Cubmaster Rick Werner had a simple response to the idea that Cub Scout Pack 3370 could be charged a fee to meet at Deerfield School.
"We wouldn't pay it," he said. "We could pay it, but it would be taking away from the kids -- their programs, their awards banquet, that sort of thing. To force us to pay rent, the kids would lose."
The cash-strapped Lawrence school board has directed its staff to look into the possibility of collecting rental fees from community organizations that use school facilities. Currently, the district charges only for for-profit uses of buildings, which brought in $93,610 last year.
The increased fee proposal was part of a plan approved Monday by the school board to deal with a budget shortfall for next year.
Specific fees haven't been set, but Rick Gammill, the district's director of special operations, transportation and safety, said charging a flat fee of $20 per use could boost the district's coffers by nearly $50,000 a year.
Gammill also presented a plan that would charge philanthropic groups such as Boy Scouts and Girl Scouts a flat fee of $20 per use, while Lawrence Parks and Recreation would pay $20 per hour for use of school facilities. That plan would raise $90,000.
Several board members said they would favor charging a nominal fee to philanthropic organizations. Groups that typically meet at schools include Scouts, 4-H'ers, neighborhood associations, Free State Credit Union and chess clubs.
"I'm very interested in being a good neighbor," Supt. Randy Weseman said. "When it comes to protecting our programs, I think we need to look at this."
The brunt of the fee increase probably would be borne by Lawrence Parks and Recreation. According to district records, the city used school gymnasiums more than 900 times last year, mainly for youth basketball, volleyball and soccer games and practices.
Charging $20 per hour to Lawrence Parks and Recreation would raise about $60,000, Gammill said.
"There's a net transfer of wealth from the school district to Parks and Rec," said school board member Rich Minder.
Now, the district charges other groups mainly for use of school gyms, on a per-day basis.
Question of benefit
But Fred DeVictor, director of Lawrence Parks and Recreation, said he didn't see it that way. He said the city's use of school facilities was offset by Lawrence High School's use of the Holcom Sports Complex for baseball and softball and the Lawrence Alternative High School's use of the Holcom Recreation Center for physical education.
"We feel we have a good partnership with the school district," DeVictor said. "We use their facilities and they use our facilities. We sort of offset one another."
But Weseman said he was concerned that the city charged Free State High School $50 an hour for use of the Indoor Aquatic Center, which adjoins the school.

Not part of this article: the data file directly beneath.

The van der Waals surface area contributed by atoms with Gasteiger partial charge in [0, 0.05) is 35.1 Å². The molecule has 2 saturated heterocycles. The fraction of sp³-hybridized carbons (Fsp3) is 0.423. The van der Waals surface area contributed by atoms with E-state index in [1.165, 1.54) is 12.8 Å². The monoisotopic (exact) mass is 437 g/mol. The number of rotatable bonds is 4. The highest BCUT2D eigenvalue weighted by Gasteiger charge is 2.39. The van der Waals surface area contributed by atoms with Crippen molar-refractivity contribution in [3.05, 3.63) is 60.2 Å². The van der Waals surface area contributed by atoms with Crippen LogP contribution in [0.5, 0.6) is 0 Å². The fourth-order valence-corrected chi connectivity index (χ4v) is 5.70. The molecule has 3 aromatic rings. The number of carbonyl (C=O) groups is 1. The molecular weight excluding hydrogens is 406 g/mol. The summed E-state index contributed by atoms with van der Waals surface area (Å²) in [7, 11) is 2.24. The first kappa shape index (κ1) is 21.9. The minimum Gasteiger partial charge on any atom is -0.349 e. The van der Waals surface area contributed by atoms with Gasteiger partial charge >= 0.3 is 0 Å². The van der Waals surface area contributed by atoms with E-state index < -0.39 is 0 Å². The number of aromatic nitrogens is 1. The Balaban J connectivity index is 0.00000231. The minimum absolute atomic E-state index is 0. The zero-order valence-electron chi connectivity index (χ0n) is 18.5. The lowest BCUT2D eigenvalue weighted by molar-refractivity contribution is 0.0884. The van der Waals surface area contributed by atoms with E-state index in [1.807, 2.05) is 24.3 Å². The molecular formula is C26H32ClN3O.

"The rationale for the pool doesn't seem to be same rationale for the (city's use of the) gyms," Weseman said.
DeVictor said he thought the city's preparation of baseball and softball fields roughly equaled the amount schools pay in custodial services and upkeep for city use of gymnasiums. That justified the schools paying for use of the Indoor Aquatic Center when it opened in 2001.
Who gets more?
|No decisions have been made, but here's a look at some proposals for charging nonschool users of Lawrence school facilities and what each might raise in a year:¢ Flat fee of $20 per use -- $50,000.¢ Flat fee of $20 for philanthropic groups, per-hour fee of $20 for Lawrence Parks and Recreation -- $90,000.¢ Currently, the district charges mainly for use of school gyms, at this per-day rate: $125 at elementaries, $250 at junior highs and $350 at high schools -- $93,000.|
Lee Ice, supervisor of youth sports for the city's parks department, said he doubted the schools got more out of the agreement with the city.
"We'd have to start charging them," Ice said, if the district charged the city. "Anybody could probably put a pencil to it and say you benefit more for it. Both public schools and Parks and Rec have budget constraints."
For groups like Werner's Cub Scouts, having to pay a fee may mean looking for a new home. Werner said he knew of several area churches where the group could meet for free.
"If they charge anything we'd leave," Werner said. "It's a principle."
The Kaw Valley Soccer Assn. also has used school gyms for winter practices for its premiere-level teams. Mark Begert, vice president of the organization's board of directors, said the fee would make playing soccer even more expensive for players and their families.
"A premiere parent is going to pay $500 to $800 per year, and now they're talking about ticky-tack $20 fees," Begert said. "It would get passed on (to players' parents). There's no other way."